Is Impatience Hurting Your Results?










Remember the fable, the tortoise and the hare? The hare, due to his impatience and cockiness, failed to do what needed to be done to win the race. The tortoise won — slow and steady made it happen.

You, like many business executives, want to move forward faster to capture new business and other opportunities. Often overlooked are the required systems, people and practices that allow you to grow and be competitive. When you become impatient, you have a tendency to make poor decisions. Poor planning, if any, and overlooked details will negatively impact your bottom line, business relationships and reputation. Other issues that arise: You burn out. Deadlines are missed. People do not fit their jobs. Customers or potential clients are dissed. The importance of following-up and following- through on promises are marginalized.

How do you build a faster moving company?

Build a strong foundation. It won’t happen overnight. While opportunities in this fast-paced global market can happen quickly, taking them on when you don’t have the capacity to do so can actually hurt you more than help your business grow.

Set aside your impatience.

Take time to develop good relationships with your employees, management team and Board. Steadiness allows your team to utilize their experiences and create win-win strategic and tactical outcomes – it provides the opportunity for everyone to get on the same page with you. Build on what you and your team do well. Utilize a business advisor and executive coach to keep you focused on the right things, and doing them the right way.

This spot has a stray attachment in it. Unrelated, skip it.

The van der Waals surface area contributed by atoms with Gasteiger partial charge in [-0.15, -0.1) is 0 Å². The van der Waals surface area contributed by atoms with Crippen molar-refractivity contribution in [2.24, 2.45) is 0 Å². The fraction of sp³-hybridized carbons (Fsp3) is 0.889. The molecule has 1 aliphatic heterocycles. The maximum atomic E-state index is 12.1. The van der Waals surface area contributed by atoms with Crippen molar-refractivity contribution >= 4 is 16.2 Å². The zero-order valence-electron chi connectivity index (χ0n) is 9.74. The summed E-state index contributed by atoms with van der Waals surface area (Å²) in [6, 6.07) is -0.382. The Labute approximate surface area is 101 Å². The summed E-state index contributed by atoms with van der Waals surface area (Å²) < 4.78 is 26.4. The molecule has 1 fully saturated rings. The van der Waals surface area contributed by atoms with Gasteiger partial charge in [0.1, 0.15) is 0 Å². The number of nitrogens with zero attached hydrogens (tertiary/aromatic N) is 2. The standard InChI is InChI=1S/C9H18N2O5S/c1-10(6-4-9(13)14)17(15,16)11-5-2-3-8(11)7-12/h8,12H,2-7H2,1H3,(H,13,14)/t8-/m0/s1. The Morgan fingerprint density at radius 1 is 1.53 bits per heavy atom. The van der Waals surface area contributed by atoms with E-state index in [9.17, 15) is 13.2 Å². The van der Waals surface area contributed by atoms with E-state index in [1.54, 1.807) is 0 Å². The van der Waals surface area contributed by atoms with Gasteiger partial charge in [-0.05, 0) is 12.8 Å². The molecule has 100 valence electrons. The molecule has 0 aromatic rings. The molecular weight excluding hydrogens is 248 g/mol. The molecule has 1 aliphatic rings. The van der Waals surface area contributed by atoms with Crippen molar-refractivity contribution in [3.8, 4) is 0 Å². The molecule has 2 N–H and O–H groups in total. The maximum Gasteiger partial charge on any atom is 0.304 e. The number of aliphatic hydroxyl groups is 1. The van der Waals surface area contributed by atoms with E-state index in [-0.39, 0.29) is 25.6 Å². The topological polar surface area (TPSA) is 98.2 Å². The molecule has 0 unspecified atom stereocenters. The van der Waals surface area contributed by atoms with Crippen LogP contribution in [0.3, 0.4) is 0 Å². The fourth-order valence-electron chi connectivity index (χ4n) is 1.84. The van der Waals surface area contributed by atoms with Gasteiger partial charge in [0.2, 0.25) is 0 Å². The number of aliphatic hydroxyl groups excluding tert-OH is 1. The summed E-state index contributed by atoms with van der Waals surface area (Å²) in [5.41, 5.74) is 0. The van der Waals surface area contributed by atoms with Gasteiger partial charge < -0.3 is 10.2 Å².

©Jeannette L. Seibly, 2013-2015

Jeannette Seibly is a business advisor for business owners and executives of $5MM to $30MM enterprises creating million dollar results, and along the way created 3 millionaires. Contact her at for a free consultation of how to achieve amazing results.

Fail Well for Success

You’ve often heard the phrase, “Failure is not an option.” The truth is failure does happen and it does happen often. Particularly to people that who take risks, people that focus on expanding their opportunities, implementing bigger ideas, and following their own paths, not paths designed by others.

We’ve all done our best to avoid failure or minimize it – yet, it shows up over and over. Our inability or unwillingness to address these life lessons makes it harder for us to succeed. Every achievement has a story of what didn’t work behind it – unfortunately, media doesn’t often share those struggles and what was learned during the process.

As business leaders, it’s important to learn how to handle mistakes and learn from them. Trying to cover them up, deny they happened, blame others, or allow our confidence to wane are not good choices. There’s no magical way to deal with or get past failure. Each person needs to work through their challenges one day at a time.

Why do failures hang around? There are failures that simply happen (e.g., the economy) and failures we could have prevented (e.g., implementing quality control procedures). We’ve created stories to minimize their impact or excuses to justify why they happened. Emotionally we hang onto the sadness, guilt and negativity, while failing to forgive ourselves and forgive others. Often, we continue to indulge in bad habits or stay in situations that are not healthy. The key is to recognize a potential problem and resolve it proactively.

How can we learn from failure faster? Hire a trusted advisor who can help you clarify what worked and what didn’t work. Take time to acknowledge that things didn’t work out as expected. Many times the actual outcome does not match up with our perceptions of “what should have happened.”

How do we fail well for success?

  • Write down your thoughts and feelings when the incident(s) happens. Don’t share your private journal with anyone. The act of writing can be cathartic when you simply express your thoughts on paper without concerns for grammar, punctuation, and word choices.
  • Walk it out. It’s hard to be depressed when you’re in action.